“One of the benefits of working on these Microsoft Research projects is that we had the opportunity to work with researchers to understand what they needed and to enable them to access and use the data easily,” says Agarwal.

She notes that some of the tools that her team developed for curating, vetting and processing global flux network data may be applied to this project, and additional customized and innovative tools will need to be created to support the researchers. Agarwal and Torn also have a close working relationship with the European flux network, called ICOS (Integrated Carbon Observation Systems) and they note that AmeriFlux will benefit from ICOS lessons-learned and tools.

“Ultimately, this work will helps us predict the future—we will be able to understand how droughts and greenhouse gases affect our world, and develop more effective strategies for land–management,” says Torn.

According to Agarwal, the AmeriFlux Network Management will utilize resources at DOE’s National Energy Research Scientific Computing Center (NERSC) to store their data and process information for users as needed. The project will also be utilizing DOE’s Energy Sciences Network to transfer data between NERSC and researchers at participating national laboratories. 

Other Berkeley Lab collaborators on the project include, Sebastian Biraud, Marilyn Saarni, Boris Faybishenko, and Stephen Chan (joining Berkeley Lab soon).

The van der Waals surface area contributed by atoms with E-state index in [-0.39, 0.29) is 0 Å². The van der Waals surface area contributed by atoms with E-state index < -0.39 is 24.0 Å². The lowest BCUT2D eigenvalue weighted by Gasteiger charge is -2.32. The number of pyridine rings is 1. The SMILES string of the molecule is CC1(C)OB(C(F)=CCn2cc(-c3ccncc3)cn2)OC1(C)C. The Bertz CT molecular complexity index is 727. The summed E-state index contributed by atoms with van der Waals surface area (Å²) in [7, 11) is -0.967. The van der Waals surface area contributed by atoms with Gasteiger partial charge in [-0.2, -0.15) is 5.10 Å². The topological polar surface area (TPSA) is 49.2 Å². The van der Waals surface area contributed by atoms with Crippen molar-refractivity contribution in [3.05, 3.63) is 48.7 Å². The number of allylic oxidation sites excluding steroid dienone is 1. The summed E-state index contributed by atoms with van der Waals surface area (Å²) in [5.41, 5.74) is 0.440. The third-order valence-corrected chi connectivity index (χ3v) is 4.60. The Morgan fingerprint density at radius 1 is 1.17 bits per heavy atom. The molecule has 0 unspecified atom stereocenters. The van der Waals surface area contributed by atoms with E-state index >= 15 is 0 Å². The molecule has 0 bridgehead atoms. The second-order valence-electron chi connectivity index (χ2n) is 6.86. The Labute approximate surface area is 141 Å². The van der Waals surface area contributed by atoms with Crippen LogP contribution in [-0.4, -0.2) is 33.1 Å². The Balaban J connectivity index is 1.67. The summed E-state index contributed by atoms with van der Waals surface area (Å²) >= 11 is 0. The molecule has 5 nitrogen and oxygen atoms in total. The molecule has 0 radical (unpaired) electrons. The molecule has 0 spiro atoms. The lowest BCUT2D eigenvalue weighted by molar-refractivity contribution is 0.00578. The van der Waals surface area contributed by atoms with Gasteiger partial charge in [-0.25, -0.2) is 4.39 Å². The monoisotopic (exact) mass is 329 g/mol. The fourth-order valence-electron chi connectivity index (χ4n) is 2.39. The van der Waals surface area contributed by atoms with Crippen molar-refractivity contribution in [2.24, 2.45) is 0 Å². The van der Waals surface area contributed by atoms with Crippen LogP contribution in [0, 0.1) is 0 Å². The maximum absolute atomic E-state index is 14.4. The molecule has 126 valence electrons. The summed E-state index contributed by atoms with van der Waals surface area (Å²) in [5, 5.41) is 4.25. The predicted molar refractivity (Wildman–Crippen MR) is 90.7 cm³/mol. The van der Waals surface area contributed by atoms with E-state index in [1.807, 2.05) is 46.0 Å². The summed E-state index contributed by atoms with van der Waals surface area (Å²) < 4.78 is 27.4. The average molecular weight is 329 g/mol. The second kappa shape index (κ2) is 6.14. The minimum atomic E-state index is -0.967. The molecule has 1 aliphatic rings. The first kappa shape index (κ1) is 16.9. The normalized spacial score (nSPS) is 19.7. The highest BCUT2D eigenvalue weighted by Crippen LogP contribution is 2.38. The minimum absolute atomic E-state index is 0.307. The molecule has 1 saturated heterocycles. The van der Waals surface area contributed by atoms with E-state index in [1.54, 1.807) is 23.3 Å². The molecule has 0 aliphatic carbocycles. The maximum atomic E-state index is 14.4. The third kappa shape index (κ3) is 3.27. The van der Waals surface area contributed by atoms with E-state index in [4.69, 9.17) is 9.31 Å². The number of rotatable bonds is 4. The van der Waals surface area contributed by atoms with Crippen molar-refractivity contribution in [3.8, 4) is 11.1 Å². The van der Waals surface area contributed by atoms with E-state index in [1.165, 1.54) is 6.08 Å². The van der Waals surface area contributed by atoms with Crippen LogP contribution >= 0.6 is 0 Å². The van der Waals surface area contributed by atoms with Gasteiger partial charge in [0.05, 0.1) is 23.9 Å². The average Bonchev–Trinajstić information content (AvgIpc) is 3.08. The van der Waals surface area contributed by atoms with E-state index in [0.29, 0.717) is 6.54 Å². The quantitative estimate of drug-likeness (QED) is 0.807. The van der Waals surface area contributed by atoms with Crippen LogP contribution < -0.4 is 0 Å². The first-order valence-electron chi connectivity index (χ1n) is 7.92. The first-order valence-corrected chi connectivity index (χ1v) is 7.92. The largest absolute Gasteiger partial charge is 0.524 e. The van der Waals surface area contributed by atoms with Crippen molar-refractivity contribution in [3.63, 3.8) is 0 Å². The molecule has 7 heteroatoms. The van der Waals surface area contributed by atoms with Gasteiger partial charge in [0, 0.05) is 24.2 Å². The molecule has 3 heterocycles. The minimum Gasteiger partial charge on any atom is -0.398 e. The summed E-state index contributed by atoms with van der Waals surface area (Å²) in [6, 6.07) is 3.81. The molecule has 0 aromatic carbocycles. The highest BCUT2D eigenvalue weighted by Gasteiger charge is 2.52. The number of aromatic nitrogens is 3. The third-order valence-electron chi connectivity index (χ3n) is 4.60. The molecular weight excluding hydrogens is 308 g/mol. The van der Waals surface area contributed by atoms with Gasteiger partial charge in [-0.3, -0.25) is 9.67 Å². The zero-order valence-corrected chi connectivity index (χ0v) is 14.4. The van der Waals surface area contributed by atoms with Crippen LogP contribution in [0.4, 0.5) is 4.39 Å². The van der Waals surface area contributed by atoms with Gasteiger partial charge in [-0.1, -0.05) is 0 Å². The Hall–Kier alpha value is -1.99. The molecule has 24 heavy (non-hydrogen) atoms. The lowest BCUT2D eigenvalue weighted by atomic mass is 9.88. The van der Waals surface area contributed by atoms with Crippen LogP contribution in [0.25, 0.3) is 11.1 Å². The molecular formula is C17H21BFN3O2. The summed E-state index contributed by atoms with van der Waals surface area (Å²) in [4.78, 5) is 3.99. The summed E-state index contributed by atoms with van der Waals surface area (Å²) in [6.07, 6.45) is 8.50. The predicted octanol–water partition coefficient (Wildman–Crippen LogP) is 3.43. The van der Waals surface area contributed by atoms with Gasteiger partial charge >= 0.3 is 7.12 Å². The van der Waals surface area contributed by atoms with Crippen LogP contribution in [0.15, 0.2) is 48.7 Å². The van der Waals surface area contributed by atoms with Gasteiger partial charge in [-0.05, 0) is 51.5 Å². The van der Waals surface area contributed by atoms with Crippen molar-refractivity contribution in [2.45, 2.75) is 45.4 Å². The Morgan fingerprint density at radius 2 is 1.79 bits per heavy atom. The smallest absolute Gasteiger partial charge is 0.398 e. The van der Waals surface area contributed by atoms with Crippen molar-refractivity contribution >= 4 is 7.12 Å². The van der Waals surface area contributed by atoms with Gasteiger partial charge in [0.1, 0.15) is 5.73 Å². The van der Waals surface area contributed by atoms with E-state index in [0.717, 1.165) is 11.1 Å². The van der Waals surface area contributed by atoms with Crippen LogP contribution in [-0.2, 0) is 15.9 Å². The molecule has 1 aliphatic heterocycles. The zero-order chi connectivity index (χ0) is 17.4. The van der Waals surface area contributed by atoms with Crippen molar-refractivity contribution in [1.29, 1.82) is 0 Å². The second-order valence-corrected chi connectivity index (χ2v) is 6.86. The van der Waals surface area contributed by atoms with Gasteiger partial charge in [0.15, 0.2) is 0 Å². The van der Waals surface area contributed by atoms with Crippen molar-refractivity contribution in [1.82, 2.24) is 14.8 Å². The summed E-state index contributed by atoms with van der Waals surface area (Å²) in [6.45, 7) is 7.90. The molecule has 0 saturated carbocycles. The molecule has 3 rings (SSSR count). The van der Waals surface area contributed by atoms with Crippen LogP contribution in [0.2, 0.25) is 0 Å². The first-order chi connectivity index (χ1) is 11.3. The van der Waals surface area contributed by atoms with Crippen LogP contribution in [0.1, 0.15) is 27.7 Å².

About Computing Sciences at Berkeley Lab

The Lawrence Berkeley National Laboratory (Berkeley Lab) Computing Sciences organization provides the computing and networking resources and expertise critical to advancing the Department of Energy's research missions: developing new energy sources, improving energy efficiency, developing new materials and increasing our understanding of ourselves, our world and our universe.

ESnet, the Energy Sciences Network, provides the high-bandwidth, reliable connections that link scientists at 40 DOE research sites to each other and to experimental facilities and supercomputing centers around the country. The National Energy Research Scientific Computing Center (NERSC) powers the discoveries of 6,000 scientists at national laboratories and universities, including those at Berkeley Lab's Computational Research Division (CRD). CRD conducts research and development in mathematical modeling and simulation, algorithm design, data storage, management and analysis, computer system architecture and high-performance software implementation. NERSC and ESnet are DOE Office of Science User Facilities.

Lawrence Berkeley National Laboratory addresses the world's most urgent scientific challenges by advancing sustainable energy, protecting human health, creating new materials, and revealing the origin and fate of the universe. Founded in 1931, Berkeley Lab's scientific expertise has been recognized with 13 Nobel prizes. The University of California manages Berkeley Lab for the DOE’s Office of Science.